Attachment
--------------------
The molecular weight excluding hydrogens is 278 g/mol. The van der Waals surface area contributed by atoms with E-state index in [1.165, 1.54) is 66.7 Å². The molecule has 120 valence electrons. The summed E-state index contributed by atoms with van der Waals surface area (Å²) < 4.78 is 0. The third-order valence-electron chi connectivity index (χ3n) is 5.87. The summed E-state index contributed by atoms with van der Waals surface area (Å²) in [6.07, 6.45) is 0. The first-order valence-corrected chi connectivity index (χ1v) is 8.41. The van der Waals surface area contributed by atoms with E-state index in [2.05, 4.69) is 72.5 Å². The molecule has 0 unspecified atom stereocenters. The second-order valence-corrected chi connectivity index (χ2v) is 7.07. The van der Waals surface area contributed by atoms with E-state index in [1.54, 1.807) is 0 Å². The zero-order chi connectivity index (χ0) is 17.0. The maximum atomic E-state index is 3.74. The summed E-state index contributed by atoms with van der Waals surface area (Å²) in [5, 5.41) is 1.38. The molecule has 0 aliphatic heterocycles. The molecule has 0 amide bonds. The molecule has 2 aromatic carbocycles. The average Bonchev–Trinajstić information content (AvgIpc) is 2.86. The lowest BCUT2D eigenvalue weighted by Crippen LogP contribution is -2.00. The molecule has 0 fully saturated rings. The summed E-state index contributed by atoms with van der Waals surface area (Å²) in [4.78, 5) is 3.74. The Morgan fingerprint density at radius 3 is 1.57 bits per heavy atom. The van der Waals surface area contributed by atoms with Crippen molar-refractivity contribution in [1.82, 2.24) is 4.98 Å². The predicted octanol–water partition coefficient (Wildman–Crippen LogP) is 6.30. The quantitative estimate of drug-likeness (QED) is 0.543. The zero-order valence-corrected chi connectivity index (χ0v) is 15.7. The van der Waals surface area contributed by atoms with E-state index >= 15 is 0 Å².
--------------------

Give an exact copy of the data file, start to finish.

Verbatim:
The molecular weight excluding hydrogens is 278 g/mol. The van der Waals surface area contributed by atoms with E-state index in [1.165, 1.54) is 66.7 Å². The molecule has 120 valence electrons. The summed E-state index contributed by atoms with van der Waals surface area (Å²) < 4.78 is 0. The third-order valence-electron chi connectivity index (χ3n) is 5.87. The summed E-state index contributed by atoms with van der Waals surface area (Å²) in [6.07, 6.45) is 0. The first-order valence-corrected chi connectivity index (χ1v) is 8.41. The van der Waals surface area contributed by atoms with E-state index in [2.05, 4.69) is 72.5 Å². The molecule has 0 unspecified atom stereocenters. The second-order valence-corrected chi connectivity index (χ2v) is 7.07. The van der Waals surface area contributed by atoms with E-state index in [1.54, 1.807) is 0 Å². The zero-order chi connectivity index (χ0) is 17.0. The maximum atomic E-state index is 3.74. The summed E-state index contributed by atoms with van der Waals surface area (Å²) in [5, 5.41) is 1.38. The molecule has 0 aliphatic heterocycles. The molecule has 0 amide bonds. The molecule has 2 aromatic carbocycles. The average Bonchev–Trinajstić information content (AvgIpc) is 2.86. The lowest BCUT2D eigenvalue weighted by Crippen LogP contribution is -2.00. The molecule has 0 fully saturated rings. The summed E-state index contributed by atoms with van der Waals surface area (Å²) in [4.78, 5) is 3.74. The Morgan fingerprint density at radius 3 is 1.57 bits per heavy atom. The van der Waals surface area contributed by atoms with Crippen molar-refractivity contribution in [1.82, 2.24) is 4.98 Å². The predicted octanol–water partition coefficient (Wildman–Crippen LogP) is 6.30. The quantitative estimate of drug-likeness (QED) is 0.543. The zero-order valence-corrected chi connectivity index (χ0v) is 15.7. The van der Waals surface area contributed by atoms with E-state index >= 15 is 0 Å².